Back in May 2007, when the car wouldn't start and I decided to make better use of my time than waiting around for AAA to show up, I never would have imagined that over a year and a 1/2 later, I'd be without a car -- on purpose. Yes, I often ask myself, "Why am I doing this completely insane and very time-consuming experiment??" The truth is that I'm having a whole lot of fun while doing it.
As 2008 comes to a close, it's time for me to jump on the year-end reflection bus... below are a few things TQL noted in 2008.
1. The CDTA Trip Planner seemed nifty when it was first introduced. On closer examination, I noticed it was rather clunky and didn't provide clear information on the shuttle stops.
2. The CDTA monthly pass (called the Swiper) could be a lot more consumer-friendly by (i) changing the valid dates to be good 30 days from the first day of use, rather than based on the calendar month, and (ii) offering refunds for lost or stolen cards. Both of these are standard over at the MTA.
3. My good friend took me grocery shopping at the Slingerlands Chopper. We noticed some major disparities in customer service between the city and the 'burbs. I've since traveled back there a few times via bus. The best thing about letting CDTA take me to the Slingerlands Price Chopper is that I don't have to get confused by the obtuse signage of the Slingerlands roundabouts.
4. I experienced the overcrowded Route 5 corridor first-hand one Sunday night when I was late picking my daughter up from a friend's house.
5. In the final days of my relationship with CDTA's Trip Planner, I noted that CDTA didn't program the Trip Planner with the holiday schedule over Memorial Day. I was thrilled to start something new with Google Transit which seemed to make my life easier. When Labor Day rolled around, I ran another test of inter-office communication, which yielded different results than the Memorial Day experiment.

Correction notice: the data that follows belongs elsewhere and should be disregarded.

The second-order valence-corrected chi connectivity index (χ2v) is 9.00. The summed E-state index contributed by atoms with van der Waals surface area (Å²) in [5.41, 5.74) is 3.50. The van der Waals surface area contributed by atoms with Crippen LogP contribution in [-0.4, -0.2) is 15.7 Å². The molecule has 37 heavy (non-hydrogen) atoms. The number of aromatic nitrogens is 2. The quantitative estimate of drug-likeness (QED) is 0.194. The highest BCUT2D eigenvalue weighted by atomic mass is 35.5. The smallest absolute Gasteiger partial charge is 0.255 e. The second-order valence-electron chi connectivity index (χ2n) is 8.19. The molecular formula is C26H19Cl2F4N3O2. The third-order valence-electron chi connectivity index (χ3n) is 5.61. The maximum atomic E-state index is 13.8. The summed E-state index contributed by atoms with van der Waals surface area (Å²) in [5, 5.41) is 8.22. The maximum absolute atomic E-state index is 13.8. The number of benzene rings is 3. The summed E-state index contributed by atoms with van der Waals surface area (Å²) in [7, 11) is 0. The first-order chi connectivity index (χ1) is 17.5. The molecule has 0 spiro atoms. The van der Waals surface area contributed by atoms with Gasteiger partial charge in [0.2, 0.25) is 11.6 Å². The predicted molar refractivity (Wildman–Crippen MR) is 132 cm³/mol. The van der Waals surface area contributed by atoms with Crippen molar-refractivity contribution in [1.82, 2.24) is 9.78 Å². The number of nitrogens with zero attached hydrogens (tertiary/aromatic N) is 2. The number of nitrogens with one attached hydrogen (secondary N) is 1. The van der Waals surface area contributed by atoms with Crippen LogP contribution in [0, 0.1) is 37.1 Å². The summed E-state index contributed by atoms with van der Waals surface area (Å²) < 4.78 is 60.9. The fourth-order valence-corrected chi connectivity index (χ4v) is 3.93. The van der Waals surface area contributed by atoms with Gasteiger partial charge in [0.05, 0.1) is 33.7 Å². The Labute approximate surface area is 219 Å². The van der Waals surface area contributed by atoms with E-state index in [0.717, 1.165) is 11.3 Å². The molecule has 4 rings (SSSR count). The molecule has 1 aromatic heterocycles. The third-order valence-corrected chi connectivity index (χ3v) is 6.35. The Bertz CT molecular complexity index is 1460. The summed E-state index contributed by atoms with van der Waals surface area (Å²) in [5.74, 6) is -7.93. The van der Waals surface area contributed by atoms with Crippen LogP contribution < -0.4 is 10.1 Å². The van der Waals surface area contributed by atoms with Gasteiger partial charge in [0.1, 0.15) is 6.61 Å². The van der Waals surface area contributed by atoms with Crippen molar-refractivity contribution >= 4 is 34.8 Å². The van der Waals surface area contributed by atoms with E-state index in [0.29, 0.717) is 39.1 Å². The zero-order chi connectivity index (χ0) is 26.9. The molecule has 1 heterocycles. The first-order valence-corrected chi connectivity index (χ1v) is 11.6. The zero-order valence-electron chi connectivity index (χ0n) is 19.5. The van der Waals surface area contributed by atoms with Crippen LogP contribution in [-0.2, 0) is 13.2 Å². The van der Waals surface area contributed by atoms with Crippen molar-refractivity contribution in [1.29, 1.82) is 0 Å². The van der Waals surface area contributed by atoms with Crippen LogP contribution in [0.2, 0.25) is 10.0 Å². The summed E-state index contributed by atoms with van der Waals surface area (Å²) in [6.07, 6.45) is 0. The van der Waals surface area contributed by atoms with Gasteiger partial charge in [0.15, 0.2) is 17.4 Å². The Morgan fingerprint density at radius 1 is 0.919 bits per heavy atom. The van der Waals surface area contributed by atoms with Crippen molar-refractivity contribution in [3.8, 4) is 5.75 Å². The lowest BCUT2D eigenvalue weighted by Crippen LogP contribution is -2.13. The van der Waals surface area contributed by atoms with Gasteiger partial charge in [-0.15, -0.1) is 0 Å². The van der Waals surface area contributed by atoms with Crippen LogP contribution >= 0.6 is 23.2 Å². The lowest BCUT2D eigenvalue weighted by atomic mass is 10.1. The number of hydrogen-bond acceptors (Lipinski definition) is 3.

6. I dreamt of light rail, contemplated car sharing, and kvetched about CDTA's circular reasoning (which they occasionally dismantle, but not consistently).
7. I'm not nearly as productive a blogger as I could be, and I've been happy to share info with the fab folks at AOA -- including CDTA's new jingle and the innovative partnership between the Affordable Housing Partnership and CDTA that my friend "Lucy" tipped me off about.
8. I highlighted a few bus adventures and encounters. Some fun. Some not so fun. I contemplated neighborhood planning and learned a bit of Albany's trolley history from my friends, Nancy and Gregg.
9. Gun violence surged in the city. The death of a 10-year old girl sixteen blocks from my home in May and the killing of a college student two blocks from home in October spoke volumes to me about how Albany's neighborhoods have been neglected.
10. I worked with a bunch of great people to fight CDTA's fare hike. The fun all started when I called my friend Roger November 30 to discuss taking action against the hike. I dragged an anti-automobile boy to the public hearing on December 4 (with the plan to get some Crisan gelato after the hearing no matter how cold it was outside), and we met a few people who were ready to work to Stop the Hike. Unfortunately, the board passed the revised fare increase without considering that they could have real options not far ahead if they would only push for them (yes, the 7th Avenue subway line needs help-- but Capital Region residents and visitors deserve affordable mass transit too!) ... still, I look forward to working with Ray Melleady and the CDTA crew in the future.
As for my thoughts for 2009 - check out what I told my friends at All Over Albany.
Happy New Year.
A quick recap of the week - Here are a few highlights from the past week on AOA: + Eric asked about the experiences families have had with Albany schools -- and there were many though...
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